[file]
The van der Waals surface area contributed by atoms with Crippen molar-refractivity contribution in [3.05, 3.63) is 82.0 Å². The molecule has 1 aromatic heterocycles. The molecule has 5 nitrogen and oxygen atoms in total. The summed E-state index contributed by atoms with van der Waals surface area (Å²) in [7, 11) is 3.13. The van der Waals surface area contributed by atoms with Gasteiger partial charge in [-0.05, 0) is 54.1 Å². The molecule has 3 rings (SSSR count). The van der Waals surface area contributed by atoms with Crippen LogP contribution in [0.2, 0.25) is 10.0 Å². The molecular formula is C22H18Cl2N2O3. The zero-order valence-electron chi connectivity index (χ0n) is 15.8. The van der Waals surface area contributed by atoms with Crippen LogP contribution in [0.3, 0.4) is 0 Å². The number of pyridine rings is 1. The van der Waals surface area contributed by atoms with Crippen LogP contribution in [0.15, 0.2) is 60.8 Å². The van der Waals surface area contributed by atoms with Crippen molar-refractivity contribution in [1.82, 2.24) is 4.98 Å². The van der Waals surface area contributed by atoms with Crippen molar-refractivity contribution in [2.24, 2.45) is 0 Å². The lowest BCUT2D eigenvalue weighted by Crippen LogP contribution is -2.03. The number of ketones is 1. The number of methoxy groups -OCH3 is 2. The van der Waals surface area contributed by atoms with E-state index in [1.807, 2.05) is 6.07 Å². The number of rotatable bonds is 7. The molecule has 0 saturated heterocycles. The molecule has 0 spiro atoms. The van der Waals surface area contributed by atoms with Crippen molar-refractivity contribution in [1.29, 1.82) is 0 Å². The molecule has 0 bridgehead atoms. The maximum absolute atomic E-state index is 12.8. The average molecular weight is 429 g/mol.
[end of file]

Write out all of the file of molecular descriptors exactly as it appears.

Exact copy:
The van der Waals surface area contributed by atoms with Crippen molar-refractivity contribution in [3.05, 3.63) is 82.0 Å². The molecule has 1 aromatic heterocycles. The molecule has 5 nitrogen and oxygen atoms in total. The summed E-state index contributed by atoms with van der Waals surface area (Å²) in [7, 11) is 3.13. The van der Waals surface area contributed by atoms with Gasteiger partial charge in [-0.05, 0) is 54.1 Å². The molecule has 3 rings (SSSR count). The van der Waals surface area contributed by atoms with Crippen LogP contribution in [0.2, 0.25) is 10.0 Å². The molecular formula is C22H18Cl2N2O3. The zero-order valence-electron chi connectivity index (χ0n) is 15.8. The van der Waals surface area contributed by atoms with Crippen LogP contribution in [0.3, 0.4) is 0 Å². The number of pyridine rings is 1. The van der Waals surface area contributed by atoms with Crippen LogP contribution in [0.15, 0.2) is 60.8 Å². The van der Waals surface area contributed by atoms with Crippen molar-refractivity contribution in [1.82, 2.24) is 4.98 Å². The van der Waals surface area contributed by atoms with Crippen molar-refractivity contribution in [2.24, 2.45) is 0 Å². The lowest BCUT2D eigenvalue weighted by Crippen LogP contribution is -2.03. The number of ketones is 1. The number of methoxy groups -OCH3 is 2. The van der Waals surface area contributed by atoms with E-state index in [1.807, 2.05) is 6.07 Å². The number of rotatable bonds is 7. The molecule has 0 saturated heterocycles. The molecule has 0 spiro atoms. The van der Waals surface area contributed by atoms with Crippen molar-refractivity contribution in [1.29, 1.82) is 0 Å². The molecule has 0 bridgehead atoms. The maximum absolute atomic E-state index is 12.8. The average molecular weight is 429 g/mol.